Ban Moken on east Ko Surin Tai welcomes visitors. After the 2004 Boxing Day tsunami, the Moken (from the sea gypsy ethnic group) resettled in this sheltered bay, where a major ancestral worship ceremony, Loi Reua, takes place each April. The colourfully carved bamboo poles dotted around embody Moken ancestors. This population experienced no casualties during the tsunami, which wiped out the village itself, because they understood nature's signs and evacuated to the hilltop.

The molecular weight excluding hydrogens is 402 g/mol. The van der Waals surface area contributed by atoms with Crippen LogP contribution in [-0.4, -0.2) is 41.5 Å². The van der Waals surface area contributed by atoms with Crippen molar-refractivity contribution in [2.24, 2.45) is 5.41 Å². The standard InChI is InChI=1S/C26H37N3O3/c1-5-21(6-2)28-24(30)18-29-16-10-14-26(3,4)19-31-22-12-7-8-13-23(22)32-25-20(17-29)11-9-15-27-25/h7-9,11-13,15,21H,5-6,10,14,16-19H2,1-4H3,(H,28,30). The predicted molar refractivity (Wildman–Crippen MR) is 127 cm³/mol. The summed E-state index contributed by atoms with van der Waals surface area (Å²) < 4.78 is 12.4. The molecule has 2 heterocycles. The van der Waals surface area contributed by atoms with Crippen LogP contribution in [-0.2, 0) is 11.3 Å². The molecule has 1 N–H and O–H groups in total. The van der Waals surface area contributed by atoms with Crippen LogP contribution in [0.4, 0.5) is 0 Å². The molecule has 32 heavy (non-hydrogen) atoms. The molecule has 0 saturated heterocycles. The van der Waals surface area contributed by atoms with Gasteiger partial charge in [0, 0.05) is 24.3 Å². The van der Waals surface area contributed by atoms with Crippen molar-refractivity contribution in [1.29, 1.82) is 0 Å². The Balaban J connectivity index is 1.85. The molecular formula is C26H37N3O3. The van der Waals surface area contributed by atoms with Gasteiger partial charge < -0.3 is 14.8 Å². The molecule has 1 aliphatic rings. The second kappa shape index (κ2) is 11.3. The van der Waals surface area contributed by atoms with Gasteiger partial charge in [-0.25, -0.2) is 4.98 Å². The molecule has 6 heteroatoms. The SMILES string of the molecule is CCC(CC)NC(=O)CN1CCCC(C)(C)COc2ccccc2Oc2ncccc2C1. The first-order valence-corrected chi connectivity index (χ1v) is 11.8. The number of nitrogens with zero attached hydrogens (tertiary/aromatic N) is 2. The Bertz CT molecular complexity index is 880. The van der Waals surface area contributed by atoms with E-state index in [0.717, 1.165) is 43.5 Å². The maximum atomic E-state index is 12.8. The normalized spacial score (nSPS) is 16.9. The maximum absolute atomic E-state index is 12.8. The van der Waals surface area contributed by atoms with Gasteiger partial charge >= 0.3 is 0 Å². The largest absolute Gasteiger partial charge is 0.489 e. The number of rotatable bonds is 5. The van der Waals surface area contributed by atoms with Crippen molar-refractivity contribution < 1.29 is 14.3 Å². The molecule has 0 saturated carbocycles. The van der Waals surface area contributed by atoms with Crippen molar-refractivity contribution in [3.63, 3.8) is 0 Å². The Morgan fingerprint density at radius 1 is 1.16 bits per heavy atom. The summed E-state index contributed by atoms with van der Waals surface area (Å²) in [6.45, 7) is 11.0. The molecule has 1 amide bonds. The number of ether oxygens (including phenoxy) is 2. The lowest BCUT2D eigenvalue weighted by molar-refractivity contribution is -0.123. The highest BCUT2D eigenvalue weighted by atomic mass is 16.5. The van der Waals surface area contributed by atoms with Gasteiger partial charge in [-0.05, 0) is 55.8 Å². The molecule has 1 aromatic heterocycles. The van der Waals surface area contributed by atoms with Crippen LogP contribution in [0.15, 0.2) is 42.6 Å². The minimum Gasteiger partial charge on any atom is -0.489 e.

The Surin Islands Marine National Park runs two-hour trips from Ko Surin Neua to Ban Moken (150B per person, minimum five people). You’ll stroll through the stilted village, where you can ask permission/guidance for hiking the 800m Chok Madah trail over the jungle-clad hills to an empty beach. Handicrafts for sale help support the local economy and clothing donations are accepted. Please refrain from bringing along alcohol and sweets; alcoholism is a growing problem among Moken.